Wednesday, July 17, 2013

Five deadly words you never want to hear





“I love you."

"Thank you!”

I heard this deadly five-word conversation on The Big Bang Theory not long ago, as part of Leonard and Penny’s six-year-long dance around each other. They sleep together; they don’t sleep together. They date; they don’t date. They see other people for a while, sometimes quite a while, and then. . .

And then poor, vulnerable Leonard drops the l-bomb.

Penny, completely disconcerted, reacts with a stunned silence, almost as if she's been slapped. Then blurts out the response that makes Leonard's heart sink into the floor.






"Thank you."

To lay oneself open in what may be the most vulnerable statement that exists, only to have it politely dismissed, indicates that the person you had all those tender, passionate feelings for dwells on a separate planet, and probably always will.

People assume this disastrous emotional misfire only happens in "relationships", which has somehow come to mean "boy-girl with sex". But it used to apply more broadly. I know about the l-bomb because it happened to me a few years ago, and though it wasn't BGWS, the script was almost exactly the same. The other person, someone I knew as a close friend through a 12-step program, probably believed they were responding appropriately and even kindly. Fairly. Isn’t that the right thing to say when you receive a compliment?





Of course. "Thank you" is a perfectly good response. 

Is "love" always seen as "romantic love" now and nothing else? I am beginning to wonder. Or do those three little words just cause certain people to turn tail and run?

In my case, it seems to me I’ve lived my life on the dark side of the moon, meaning I give much more than I receive. Oddly enough, I am often seen as selfish because what I give isn’t understood, or else isn’t the “right” thing and does not exactly fit the slot of what is required. What I have to give is suspect or too different, even if it represents an avalanche of love.

In fact, I think that’s the whole problem.





When love is doled out with an eyedropper, it does not exactly match an avalanche of love. When do things match in life? Never. But being on another planet, a very lonely one, is a whole different thing.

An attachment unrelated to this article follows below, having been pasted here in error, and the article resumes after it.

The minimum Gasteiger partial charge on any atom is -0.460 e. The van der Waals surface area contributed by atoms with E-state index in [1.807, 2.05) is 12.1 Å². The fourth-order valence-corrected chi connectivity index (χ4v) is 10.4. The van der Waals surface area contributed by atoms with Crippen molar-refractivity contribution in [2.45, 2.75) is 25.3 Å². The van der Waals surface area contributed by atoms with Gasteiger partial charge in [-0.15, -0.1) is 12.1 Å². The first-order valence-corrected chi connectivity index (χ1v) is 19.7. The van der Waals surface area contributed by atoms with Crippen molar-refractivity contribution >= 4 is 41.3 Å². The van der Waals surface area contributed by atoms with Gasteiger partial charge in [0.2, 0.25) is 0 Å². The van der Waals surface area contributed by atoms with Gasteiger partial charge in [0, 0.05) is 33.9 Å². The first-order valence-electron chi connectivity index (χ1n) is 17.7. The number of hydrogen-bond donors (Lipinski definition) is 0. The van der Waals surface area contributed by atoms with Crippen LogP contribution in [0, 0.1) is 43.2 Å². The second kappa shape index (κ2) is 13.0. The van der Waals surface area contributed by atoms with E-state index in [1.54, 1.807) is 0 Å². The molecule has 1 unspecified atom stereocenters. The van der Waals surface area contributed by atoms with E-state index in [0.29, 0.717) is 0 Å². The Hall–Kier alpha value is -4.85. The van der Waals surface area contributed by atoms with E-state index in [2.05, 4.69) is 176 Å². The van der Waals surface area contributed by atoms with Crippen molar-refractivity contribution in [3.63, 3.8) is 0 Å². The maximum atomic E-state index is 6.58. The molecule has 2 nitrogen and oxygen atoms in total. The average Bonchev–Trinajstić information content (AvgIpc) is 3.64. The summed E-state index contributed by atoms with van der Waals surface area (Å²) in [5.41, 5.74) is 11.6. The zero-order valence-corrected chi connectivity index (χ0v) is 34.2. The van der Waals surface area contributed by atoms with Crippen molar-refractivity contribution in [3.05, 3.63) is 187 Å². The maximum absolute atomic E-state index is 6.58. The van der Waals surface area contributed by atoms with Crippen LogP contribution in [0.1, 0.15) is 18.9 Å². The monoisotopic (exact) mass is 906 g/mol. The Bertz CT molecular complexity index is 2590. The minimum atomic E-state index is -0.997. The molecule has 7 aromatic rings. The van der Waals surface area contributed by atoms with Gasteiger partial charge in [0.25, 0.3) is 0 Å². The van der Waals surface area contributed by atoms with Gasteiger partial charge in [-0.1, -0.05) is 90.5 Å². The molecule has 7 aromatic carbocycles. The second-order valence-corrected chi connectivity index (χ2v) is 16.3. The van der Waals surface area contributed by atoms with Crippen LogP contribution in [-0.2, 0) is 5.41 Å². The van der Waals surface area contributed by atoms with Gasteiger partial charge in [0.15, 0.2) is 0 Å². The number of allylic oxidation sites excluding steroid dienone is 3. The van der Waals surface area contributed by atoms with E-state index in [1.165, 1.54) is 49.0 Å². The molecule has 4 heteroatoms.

When, after years and years of dissatisfaction and pain, you finally break and begin to explain to the other person what you think is really going on, they are completely confused. Not only do they expect you to stick to the script (i. e. accept them exactly the way they are, even if they have had multiple drug slips and are going down for the third time), they are shocked and baffled and even offended when you deviate from it and don’t seem to care if you are finally expressing what you really feel.






But that’s not the purpose of the relationship. Not any more. It has become a chess game: your move; my move. If anyone deviates, it’s wrong and spoils the rhythm, requiring an immediate correction.

This has happened to me too many times, and not just in the perilous waters of 12-step groups where, in spite of a lot of smoke-blowing, emotional dishonesty and manipulation is practically the norm. I don’t know why I am always at the bottom end of the seesaw. I suppose the self-help gurus would say that I engineer it that way, that I make it happen myself (neatly letting all those abusive jerks off the hook: how they must love this theory!) in order to shortchange myself. And when you have grown up with alcoholism and sexual abuse as daily fare (completely denied by the family as nasty lies), perhaps it’s not hard to see why.




Any love I have seems to hang  by a spider’s thread. I’m an emotional sharecropper: “yes, massuh!” What’s the matter with me? I should be more grateful. Or so it seems. When your best intentions to help are met with an offended silence, when you risk being gutted by opening your soul ONE MORE TIME, when you make the ultimate statement and receive a handshake in return, it devastates in a way I cannot really describe.

I love you. Thanks! I’m dying inside. That's too bad!  I’m going to commit suicide now. Here, I’ll show you to the bridge!







It’s not quite like that, but when the other person is completely puzzled and thinks you’re being unreasonable and even mean when you somehow hope for more, you get that ice floe feeling. A nice pan of ice; a good hard shove.


2 comments:

  1. The first three words mean different things to different people in different contexts, I believe. Timing is vital in at least one of those contexts.

    One of the true and enviable love stories I know of was between Spencer Tracy and Katharine Hepburn. According to one biographer, they never said those three words to each other in the most intimate traditional context, despite being devoted lovers for three decades. After Tracy's death Hepburn said of him to an interviewer simply, "I found him irresistible."

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  2. I lied in this piece. This happened yesterday. Someone I'd known for 18 years. My three words were somehow devastating, a disaster, and wrecked the whole conversation. I wasn't coming on, picking up, or anything. Love is the ultimate destroyer.

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